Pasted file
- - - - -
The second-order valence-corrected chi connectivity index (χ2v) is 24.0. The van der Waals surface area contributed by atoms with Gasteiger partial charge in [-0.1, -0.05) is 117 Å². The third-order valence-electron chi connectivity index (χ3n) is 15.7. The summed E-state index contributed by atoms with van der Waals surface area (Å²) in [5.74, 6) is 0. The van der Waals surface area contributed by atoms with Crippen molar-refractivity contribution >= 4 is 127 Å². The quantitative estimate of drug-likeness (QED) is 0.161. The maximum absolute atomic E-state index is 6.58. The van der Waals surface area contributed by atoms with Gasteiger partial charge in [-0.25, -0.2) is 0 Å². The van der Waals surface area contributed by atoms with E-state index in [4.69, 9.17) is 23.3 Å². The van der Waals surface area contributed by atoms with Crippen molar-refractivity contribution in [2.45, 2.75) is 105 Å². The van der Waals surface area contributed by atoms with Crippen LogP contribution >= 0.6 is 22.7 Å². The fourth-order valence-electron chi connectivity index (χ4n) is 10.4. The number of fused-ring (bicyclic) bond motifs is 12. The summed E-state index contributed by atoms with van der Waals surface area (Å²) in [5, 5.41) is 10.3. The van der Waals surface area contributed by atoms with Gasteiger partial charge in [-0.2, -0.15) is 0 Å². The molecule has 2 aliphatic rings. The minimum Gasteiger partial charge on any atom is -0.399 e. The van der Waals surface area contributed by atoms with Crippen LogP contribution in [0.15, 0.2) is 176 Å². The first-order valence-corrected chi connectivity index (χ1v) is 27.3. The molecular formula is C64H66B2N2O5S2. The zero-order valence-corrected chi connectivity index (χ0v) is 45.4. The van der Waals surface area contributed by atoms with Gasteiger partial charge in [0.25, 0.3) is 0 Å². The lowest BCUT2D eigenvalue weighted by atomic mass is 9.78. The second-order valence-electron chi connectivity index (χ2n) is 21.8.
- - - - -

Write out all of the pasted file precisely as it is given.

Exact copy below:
The second-order valence-corrected chi connectivity index (χ2v) is 24.0. The van der Waals surface area contributed by atoms with Gasteiger partial charge in [-0.1, -0.05) is 117 Å². The third-order valence-electron chi connectivity index (χ3n) is 15.7. The summed E-state index contributed by atoms with van der Waals surface area (Å²) in [5.74, 6) is 0. The van der Waals surface area contributed by atoms with Crippen molar-refractivity contribution >= 4 is 127 Å². The quantitative estimate of drug-likeness (QED) is 0.161. The maximum absolute atomic E-state index is 6.58. The van der Waals surface area contributed by atoms with Gasteiger partial charge in [-0.25, -0.2) is 0 Å². The van der Waals surface area contributed by atoms with E-state index in [4.69, 9.17) is 23.3 Å². The van der Waals surface area contributed by atoms with Crippen molar-refractivity contribution in [2.45, 2.75) is 105 Å². The van der Waals surface area contributed by atoms with Crippen LogP contribution >= 0.6 is 22.7 Å². The fourth-order valence-electron chi connectivity index (χ4n) is 10.4. The number of fused-ring (bicyclic) bond motifs is 12. The summed E-state index contributed by atoms with van der Waals surface area (Å²) in [5, 5.41) is 10.3. The van der Waals surface area contributed by atoms with Gasteiger partial charge in [-0.2, -0.15) is 0 Å². The molecule has 2 aliphatic rings. The minimum Gasteiger partial charge on any atom is -0.399 e. The van der Waals surface area contributed by atoms with Crippen LogP contribution in [0.15, 0.2) is 176 Å². The first-order valence-corrected chi connectivity index (χ1v) is 27.3. The molecular formula is C64H66B2N2O5S2. The zero-order valence-corrected chi connectivity index (χ0v) is 45.4. The van der Waals surface area contributed by atoms with Gasteiger partial charge in [0.25, 0.3) is 0 Å². The lowest BCUT2D eigenvalue weighted by atomic mass is 9.78. The second-order valence-electron chi connectivity index (χ2n) is 21.8.